HOUSTON — The man accused of killing Harris County Precinct 5 Corporal Charles Galloway during a traffic stop was a fugitive on the run for 25 years.

Court records show back in 1995, Oscar Rosales was sentenced for aggravated assault but then he disappeared. A warrant was issued for his arrest, but for the past 25 years he’s been able to hide from law enforcement.

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“We hear this phrase thin blue line, it’s not so thin," Harris County Pct. 5 Constable Ted Heap said.

Backed by an army of law enforcement agencies, Houston Police Thursday afternoon gave new details about Rosales and his arrest in Mexico.

RELATED: 'Sheer evilness': Oscar Rosales was on the run since 1996 before arrest for Cpl. Galloway's murder, DA said

“It is apparent that Oscar Rosales, a 25-year fugitive for the crime of aggravated assault has been violent before," Harris County District Attorney Kim Ogg said Thursday.

Court records show the charge from 1995 was aggravated assault with a knife. Rosales, who was living under another name at the time, was given probation for stabbing another man during a bar fight. 

RELATED: Timeline: What we know about 'savage' murder of Corporal Charles Galloway

Then, at some point, the district attorney says the man, originally from Central America, disappeared.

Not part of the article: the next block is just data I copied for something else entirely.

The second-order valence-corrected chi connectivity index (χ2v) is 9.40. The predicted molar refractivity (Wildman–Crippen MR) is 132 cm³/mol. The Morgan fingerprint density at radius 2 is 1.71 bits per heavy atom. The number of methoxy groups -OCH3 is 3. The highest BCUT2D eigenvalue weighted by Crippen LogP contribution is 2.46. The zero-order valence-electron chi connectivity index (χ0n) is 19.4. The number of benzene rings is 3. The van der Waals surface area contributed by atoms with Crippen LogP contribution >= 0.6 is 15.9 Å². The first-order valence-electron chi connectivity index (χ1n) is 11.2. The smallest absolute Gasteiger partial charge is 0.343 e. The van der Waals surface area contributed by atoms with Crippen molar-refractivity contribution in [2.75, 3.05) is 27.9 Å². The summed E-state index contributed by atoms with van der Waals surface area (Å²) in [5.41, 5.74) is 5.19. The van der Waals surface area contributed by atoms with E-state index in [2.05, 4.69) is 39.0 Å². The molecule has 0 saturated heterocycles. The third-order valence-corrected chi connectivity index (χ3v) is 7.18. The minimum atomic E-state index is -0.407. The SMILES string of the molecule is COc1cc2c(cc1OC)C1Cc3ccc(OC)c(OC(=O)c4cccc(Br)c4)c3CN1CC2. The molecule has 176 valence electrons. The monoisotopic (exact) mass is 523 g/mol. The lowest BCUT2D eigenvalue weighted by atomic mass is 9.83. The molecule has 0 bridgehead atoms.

“It is reported that he is wanted for murder in El Salvador between his 1996 absconding from probation and the murder of Corporal Galloway," the district attorney said.

“The first thought that came to my mind was, is how many other Rosales’ are out there that are wanted?" Andy Kahan, director of Victims Services for Crime Stoppers, said.

He says we saw a similar story play out in 2019 with the murder of Harris County Deputy Sandeep Dhaliwal. The man accused of shooting him during a traffic stop was also a wanted fugitive for violating his parole.

“We got to a get a grip on this issue or you are going to continue to see people, especially in law enforcement, pay the ultimate price, by losing their life," said Kahan.

During the afternoon press conference, the FBI leadership talked about the rising number of law enforcement officers who have been killed, saying now is the time to re-double efforts to get violent offenders off the streets.

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